COLOMBO (AFP) – Sri Lanka’s President appointed a general accused by the United Nations (UN) of war crimes to the country’s second-highest army ranking, evoking outcry from rights groups.
Major General Shavendra Silva, who commanded an army division accused of gross abuses against civilians during Sri Lanka’s civil war, formally assumed duties as Chief of Staff of the army on Thursday.
Sri Lanka’s armed forces crushed the Tamil Tiger separatist rebels in 2009 in a no-holds barred offensive that ended a 37-year war that left 100,000 people dead.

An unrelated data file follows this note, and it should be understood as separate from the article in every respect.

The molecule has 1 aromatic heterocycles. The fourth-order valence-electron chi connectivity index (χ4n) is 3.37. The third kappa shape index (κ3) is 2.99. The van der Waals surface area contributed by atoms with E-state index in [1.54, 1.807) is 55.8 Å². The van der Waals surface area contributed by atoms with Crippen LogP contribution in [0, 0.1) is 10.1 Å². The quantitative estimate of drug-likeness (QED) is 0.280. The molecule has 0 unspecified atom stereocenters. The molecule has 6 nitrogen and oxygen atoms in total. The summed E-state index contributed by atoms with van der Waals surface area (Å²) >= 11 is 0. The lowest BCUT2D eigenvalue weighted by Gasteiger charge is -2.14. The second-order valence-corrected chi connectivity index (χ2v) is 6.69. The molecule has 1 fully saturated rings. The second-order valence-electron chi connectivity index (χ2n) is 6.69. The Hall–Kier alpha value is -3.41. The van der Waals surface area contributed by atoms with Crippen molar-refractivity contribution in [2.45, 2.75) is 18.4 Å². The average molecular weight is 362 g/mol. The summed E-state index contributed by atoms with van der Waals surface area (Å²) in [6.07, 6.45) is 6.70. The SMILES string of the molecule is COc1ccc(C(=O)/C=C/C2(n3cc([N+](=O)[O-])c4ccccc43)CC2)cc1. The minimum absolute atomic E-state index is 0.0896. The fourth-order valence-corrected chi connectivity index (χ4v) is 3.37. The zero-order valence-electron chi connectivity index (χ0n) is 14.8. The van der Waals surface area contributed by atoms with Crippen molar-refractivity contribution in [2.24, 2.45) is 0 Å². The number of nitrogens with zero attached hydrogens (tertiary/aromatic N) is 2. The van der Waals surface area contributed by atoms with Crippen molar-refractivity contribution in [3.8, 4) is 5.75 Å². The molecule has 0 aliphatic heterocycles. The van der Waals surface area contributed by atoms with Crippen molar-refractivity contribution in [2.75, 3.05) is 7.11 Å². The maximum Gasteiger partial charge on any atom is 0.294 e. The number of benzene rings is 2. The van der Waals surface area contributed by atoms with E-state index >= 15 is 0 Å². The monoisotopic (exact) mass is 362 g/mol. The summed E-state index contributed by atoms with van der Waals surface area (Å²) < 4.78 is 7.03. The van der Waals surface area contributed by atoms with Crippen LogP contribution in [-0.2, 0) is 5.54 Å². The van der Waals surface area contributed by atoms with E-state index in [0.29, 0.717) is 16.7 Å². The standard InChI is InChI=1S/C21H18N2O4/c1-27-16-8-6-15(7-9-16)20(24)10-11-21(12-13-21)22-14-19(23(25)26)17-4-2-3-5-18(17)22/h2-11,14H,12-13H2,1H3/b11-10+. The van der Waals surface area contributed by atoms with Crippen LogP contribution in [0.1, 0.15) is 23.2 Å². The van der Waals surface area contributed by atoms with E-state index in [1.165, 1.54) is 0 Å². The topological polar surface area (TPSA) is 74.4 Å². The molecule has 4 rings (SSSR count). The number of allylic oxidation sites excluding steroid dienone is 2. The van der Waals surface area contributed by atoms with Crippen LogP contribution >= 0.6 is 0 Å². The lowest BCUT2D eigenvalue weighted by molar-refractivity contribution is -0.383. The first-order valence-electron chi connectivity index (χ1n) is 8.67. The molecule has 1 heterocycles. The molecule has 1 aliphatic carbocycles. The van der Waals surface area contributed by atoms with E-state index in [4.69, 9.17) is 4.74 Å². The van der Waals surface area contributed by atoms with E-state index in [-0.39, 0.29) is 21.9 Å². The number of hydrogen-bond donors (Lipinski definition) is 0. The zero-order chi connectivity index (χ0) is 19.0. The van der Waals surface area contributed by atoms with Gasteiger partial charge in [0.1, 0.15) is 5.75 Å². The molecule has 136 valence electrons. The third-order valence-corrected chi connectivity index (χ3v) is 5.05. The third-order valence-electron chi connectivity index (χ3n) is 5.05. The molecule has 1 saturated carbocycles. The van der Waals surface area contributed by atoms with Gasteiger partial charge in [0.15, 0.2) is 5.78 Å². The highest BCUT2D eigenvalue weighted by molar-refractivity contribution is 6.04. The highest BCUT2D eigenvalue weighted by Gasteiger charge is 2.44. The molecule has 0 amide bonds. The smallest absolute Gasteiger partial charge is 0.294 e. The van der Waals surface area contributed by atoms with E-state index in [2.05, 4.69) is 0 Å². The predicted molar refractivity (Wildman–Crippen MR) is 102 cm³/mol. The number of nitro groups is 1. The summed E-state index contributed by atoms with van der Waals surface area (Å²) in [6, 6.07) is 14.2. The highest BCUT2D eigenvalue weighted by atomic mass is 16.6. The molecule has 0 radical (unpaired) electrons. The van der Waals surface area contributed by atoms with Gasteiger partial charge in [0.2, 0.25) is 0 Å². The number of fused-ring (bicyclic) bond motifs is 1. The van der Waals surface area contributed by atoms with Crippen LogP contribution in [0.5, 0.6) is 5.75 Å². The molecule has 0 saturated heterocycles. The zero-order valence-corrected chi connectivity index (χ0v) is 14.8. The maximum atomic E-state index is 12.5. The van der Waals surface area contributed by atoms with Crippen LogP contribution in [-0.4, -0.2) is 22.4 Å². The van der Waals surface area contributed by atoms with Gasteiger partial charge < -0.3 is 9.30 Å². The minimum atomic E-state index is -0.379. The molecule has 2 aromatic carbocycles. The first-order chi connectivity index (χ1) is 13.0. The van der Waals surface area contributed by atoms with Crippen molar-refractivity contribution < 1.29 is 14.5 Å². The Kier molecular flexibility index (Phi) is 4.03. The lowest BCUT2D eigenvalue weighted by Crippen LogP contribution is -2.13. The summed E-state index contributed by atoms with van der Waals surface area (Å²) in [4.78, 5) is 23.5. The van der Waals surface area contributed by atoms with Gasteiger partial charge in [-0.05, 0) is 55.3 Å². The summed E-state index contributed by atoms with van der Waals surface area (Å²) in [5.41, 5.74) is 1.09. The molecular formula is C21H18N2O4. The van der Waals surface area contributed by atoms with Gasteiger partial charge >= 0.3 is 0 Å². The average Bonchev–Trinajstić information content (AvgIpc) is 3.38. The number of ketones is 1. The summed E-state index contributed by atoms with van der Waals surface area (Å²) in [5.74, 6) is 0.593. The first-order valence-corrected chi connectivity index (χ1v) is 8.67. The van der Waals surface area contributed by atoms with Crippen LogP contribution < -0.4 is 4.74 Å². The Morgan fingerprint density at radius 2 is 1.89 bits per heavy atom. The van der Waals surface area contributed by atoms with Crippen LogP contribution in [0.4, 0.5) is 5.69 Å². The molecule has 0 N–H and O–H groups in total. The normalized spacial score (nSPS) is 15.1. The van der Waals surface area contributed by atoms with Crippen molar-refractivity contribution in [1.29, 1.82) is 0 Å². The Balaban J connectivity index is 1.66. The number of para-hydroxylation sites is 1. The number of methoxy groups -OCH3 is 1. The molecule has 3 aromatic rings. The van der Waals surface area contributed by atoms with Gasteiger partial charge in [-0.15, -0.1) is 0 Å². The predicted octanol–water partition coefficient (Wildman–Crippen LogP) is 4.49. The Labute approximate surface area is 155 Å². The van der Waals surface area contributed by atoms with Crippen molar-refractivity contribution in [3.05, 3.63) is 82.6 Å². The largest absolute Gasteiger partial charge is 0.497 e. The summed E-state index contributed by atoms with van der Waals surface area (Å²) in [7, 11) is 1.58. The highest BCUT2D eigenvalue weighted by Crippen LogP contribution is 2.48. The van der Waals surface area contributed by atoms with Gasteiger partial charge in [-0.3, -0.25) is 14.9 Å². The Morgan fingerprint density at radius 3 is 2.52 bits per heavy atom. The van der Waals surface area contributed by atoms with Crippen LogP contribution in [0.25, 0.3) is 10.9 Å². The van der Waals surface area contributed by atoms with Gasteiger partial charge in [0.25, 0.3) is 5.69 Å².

The final days of the conflict saw mass atrocities against civilians in Sri Lanka’s predominantly Tamil north.
The UN, in a report into the allegations, named Silva as playing a major role in orchestrating war crimes.
The International Truth and Justice Project, which has pursued war-era officials accused of crimes, said Silva’s appointment was “a shocking new low for Sri Lanka”.
“This is arguably the most wanted man in Sri Lanka,” the South Africa-based rights group said in a statement on Thursday. “A decade on, tragically, he is being promoted instead of standing trial. We believe there is more than enough evidence to charge him for international crimes should the opportunity arise.”
Another rights group, the South Asian Centre for Legal Studies, said Silva’s election was proof of continuing impunity in Sri Lanka.